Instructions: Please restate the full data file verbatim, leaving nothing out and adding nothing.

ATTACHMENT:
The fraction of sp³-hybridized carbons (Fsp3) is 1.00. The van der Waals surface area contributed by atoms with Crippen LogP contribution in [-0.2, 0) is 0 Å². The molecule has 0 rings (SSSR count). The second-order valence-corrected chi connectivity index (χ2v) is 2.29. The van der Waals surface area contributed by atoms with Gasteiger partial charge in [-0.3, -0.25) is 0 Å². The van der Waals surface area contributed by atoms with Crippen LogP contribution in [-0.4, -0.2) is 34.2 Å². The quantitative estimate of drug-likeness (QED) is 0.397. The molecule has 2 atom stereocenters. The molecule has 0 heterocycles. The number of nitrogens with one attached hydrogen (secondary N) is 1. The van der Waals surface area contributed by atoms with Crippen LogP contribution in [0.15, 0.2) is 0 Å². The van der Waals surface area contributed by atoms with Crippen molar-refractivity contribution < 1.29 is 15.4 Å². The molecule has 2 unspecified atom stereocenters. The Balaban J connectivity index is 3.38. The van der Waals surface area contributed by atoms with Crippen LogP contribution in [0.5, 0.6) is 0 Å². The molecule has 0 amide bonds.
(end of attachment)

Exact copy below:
The fraction of sp³-hybridized carbons (Fsp3) is 1.00. The van der Waals surface area contributed by atoms with Crippen LogP contribution in [-0.2, 0) is 0 Å². The molecule has 0 rings (SSSR count). The second-order valence-corrected chi connectivity index (χ2v) is 2.29. The van der Waals surface area contributed by atoms with Gasteiger partial charge in [-0.3, -0.25) is 0 Å². The van der Waals surface area contributed by atoms with Crippen LogP contribution in [-0.4, -0.2) is 34.2 Å². The quantitative estimate of drug-likeness (QED) is 0.397. The molecule has 2 atom stereocenters. The molecule has 0 heterocycles. The number of nitrogens with one attached hydrogen (secondary N) is 1. The van der Waals surface area contributed by atoms with Crippen LogP contribution in [0.15, 0.2) is 0 Å². The van der Waals surface area contributed by atoms with Crippen molar-refractivity contribution < 1.29 is 15.4 Å². The molecule has 2 unspecified atom stereocenters. The Balaban J connectivity index is 3.38. The van der Waals surface area contributed by atoms with Crippen LogP contribution in [0.5, 0.6) is 0 Å². The molecule has 0 amide bonds.